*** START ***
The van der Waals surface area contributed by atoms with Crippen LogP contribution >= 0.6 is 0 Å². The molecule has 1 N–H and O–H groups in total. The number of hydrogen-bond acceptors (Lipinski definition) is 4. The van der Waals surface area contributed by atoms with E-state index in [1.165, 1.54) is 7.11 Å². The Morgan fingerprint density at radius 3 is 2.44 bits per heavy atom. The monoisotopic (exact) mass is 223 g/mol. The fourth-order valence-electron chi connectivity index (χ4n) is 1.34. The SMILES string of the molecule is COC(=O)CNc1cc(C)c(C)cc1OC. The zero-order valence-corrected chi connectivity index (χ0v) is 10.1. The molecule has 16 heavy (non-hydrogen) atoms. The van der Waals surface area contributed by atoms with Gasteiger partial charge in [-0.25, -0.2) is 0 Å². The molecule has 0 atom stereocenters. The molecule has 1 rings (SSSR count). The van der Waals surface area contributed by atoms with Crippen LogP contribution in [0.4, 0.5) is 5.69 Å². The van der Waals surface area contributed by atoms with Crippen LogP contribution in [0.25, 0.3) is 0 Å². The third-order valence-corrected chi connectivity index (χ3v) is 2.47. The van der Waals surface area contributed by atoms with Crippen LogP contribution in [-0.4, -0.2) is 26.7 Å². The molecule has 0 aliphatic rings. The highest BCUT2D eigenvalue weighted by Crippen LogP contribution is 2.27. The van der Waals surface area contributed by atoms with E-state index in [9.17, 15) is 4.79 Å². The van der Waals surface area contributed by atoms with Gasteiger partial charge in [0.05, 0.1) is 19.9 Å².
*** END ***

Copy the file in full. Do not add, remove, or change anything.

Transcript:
The van der Waals surface area contributed by atoms with Crippen LogP contribution >= 0.6 is 0 Å². The molecule has 1 N–H and O–H groups in total. The number of hydrogen-bond acceptors (Lipinski definition) is 4. The van der Waals surface area contributed by atoms with E-state index in [1.165, 1.54) is 7.11 Å². The Morgan fingerprint density at radius 3 is 2.44 bits per heavy atom. The monoisotopic (exact) mass is 223 g/mol. The fourth-order valence-electron chi connectivity index (χ4n) is 1.34. The SMILES string of the molecule is COC(=O)CNc1cc(C)c(C)cc1OC. The zero-order valence-corrected chi connectivity index (χ0v) is 10.1. The molecule has 16 heavy (non-hydrogen) atoms. The van der Waals surface area contributed by atoms with Gasteiger partial charge in [-0.25, -0.2) is 0 Å². The molecule has 0 atom stereocenters. The molecule has 1 rings (SSSR count). The van der Waals surface area contributed by atoms with Crippen LogP contribution in [0.4, 0.5) is 5.69 Å². The van der Waals surface area contributed by atoms with Crippen LogP contribution in [0.25, 0.3) is 0 Å². The third-order valence-corrected chi connectivity index (χ3v) is 2.47. The van der Waals surface area contributed by atoms with Crippen LogP contribution in [-0.4, -0.2) is 26.7 Å². The molecule has 0 aliphatic rings. The highest BCUT2D eigenvalue weighted by Crippen LogP contribution is 2.27. The van der Waals surface area contributed by atoms with E-state index in [9.17, 15) is 4.79 Å². The van der Waals surface area contributed by atoms with Gasteiger partial charge in [0.05, 0.1) is 19.9 Å².